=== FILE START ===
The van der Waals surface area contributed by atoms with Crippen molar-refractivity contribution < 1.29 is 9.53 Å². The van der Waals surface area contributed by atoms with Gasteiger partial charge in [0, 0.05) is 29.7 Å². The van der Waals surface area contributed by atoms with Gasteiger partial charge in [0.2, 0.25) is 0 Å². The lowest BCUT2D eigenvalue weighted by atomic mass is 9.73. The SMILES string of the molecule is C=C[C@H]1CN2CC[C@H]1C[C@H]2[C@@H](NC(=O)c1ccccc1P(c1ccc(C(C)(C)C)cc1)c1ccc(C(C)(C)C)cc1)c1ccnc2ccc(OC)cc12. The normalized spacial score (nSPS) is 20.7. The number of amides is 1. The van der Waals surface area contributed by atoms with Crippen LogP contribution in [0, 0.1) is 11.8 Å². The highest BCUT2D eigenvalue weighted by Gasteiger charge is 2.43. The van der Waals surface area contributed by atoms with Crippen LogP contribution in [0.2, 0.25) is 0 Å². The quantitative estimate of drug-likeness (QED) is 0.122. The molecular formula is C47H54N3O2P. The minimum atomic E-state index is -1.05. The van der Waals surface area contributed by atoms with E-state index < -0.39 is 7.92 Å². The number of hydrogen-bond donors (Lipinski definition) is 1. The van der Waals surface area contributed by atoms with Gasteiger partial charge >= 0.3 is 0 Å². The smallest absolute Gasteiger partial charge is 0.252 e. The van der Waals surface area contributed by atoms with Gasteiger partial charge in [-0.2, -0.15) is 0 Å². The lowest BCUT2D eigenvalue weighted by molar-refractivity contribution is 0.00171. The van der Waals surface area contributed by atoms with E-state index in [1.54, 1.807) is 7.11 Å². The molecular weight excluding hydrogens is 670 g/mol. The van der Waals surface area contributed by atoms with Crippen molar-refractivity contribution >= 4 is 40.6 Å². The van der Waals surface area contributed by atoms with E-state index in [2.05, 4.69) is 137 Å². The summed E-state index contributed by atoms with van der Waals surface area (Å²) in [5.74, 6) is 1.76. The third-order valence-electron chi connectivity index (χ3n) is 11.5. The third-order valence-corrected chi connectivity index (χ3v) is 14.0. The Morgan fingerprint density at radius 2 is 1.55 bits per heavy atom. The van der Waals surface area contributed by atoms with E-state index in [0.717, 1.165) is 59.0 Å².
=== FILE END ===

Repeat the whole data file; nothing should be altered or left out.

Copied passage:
The van der Waals surface area contributed by atoms with Crippen molar-refractivity contribution < 1.29 is 9.53 Å². The van der Waals surface area contributed by atoms with Gasteiger partial charge in [0, 0.05) is 29.7 Å². The van der Waals surface area contributed by atoms with Gasteiger partial charge in [0.2, 0.25) is 0 Å². The lowest BCUT2D eigenvalue weighted by atomic mass is 9.73. The SMILES string of the molecule is C=C[C@H]1CN2CC[C@H]1C[C@H]2[C@@H](NC(=O)c1ccccc1P(c1ccc(C(C)(C)C)cc1)c1ccc(C(C)(C)C)cc1)c1ccnc2ccc(OC)cc12. The normalized spacial score (nSPS) is 20.7. The number of amides is 1. The van der Waals surface area contributed by atoms with Crippen LogP contribution in [0, 0.1) is 11.8 Å². The highest BCUT2D eigenvalue weighted by Gasteiger charge is 2.43. The van der Waals surface area contributed by atoms with Crippen LogP contribution in [0.2, 0.25) is 0 Å². The quantitative estimate of drug-likeness (QED) is 0.122. The molecular formula is C47H54N3O2P. The minimum atomic E-state index is -1.05. The van der Waals surface area contributed by atoms with E-state index < -0.39 is 7.92 Å². The number of hydrogen-bond donors (Lipinski definition) is 1. The van der Waals surface area contributed by atoms with Gasteiger partial charge >= 0.3 is 0 Å². The smallest absolute Gasteiger partial charge is 0.252 e. The van der Waals surface area contributed by atoms with Gasteiger partial charge in [-0.2, -0.15) is 0 Å². The lowest BCUT2D eigenvalue weighted by molar-refractivity contribution is 0.00171. The van der Waals surface area contributed by atoms with E-state index in [1.54, 1.807) is 7.11 Å². The molecular weight excluding hydrogens is 670 g/mol. The van der Waals surface area contributed by atoms with Crippen molar-refractivity contribution >= 4 is 40.6 Å². The van der Waals surface area contributed by atoms with E-state index in [2.05, 4.69) is 137 Å². The summed E-state index contributed by atoms with van der Waals surface area (Å²) in [5.74, 6) is 1.76. The third-order valence-electron chi connectivity index (χ3n) is 11.5. The third-order valence-corrected chi connectivity index (χ3v) is 14.0. The Morgan fingerprint density at radius 2 is 1.55 bits per heavy atom. The van der Waals surface area contributed by atoms with E-state index in [0.717, 1.165) is 59.0 Å².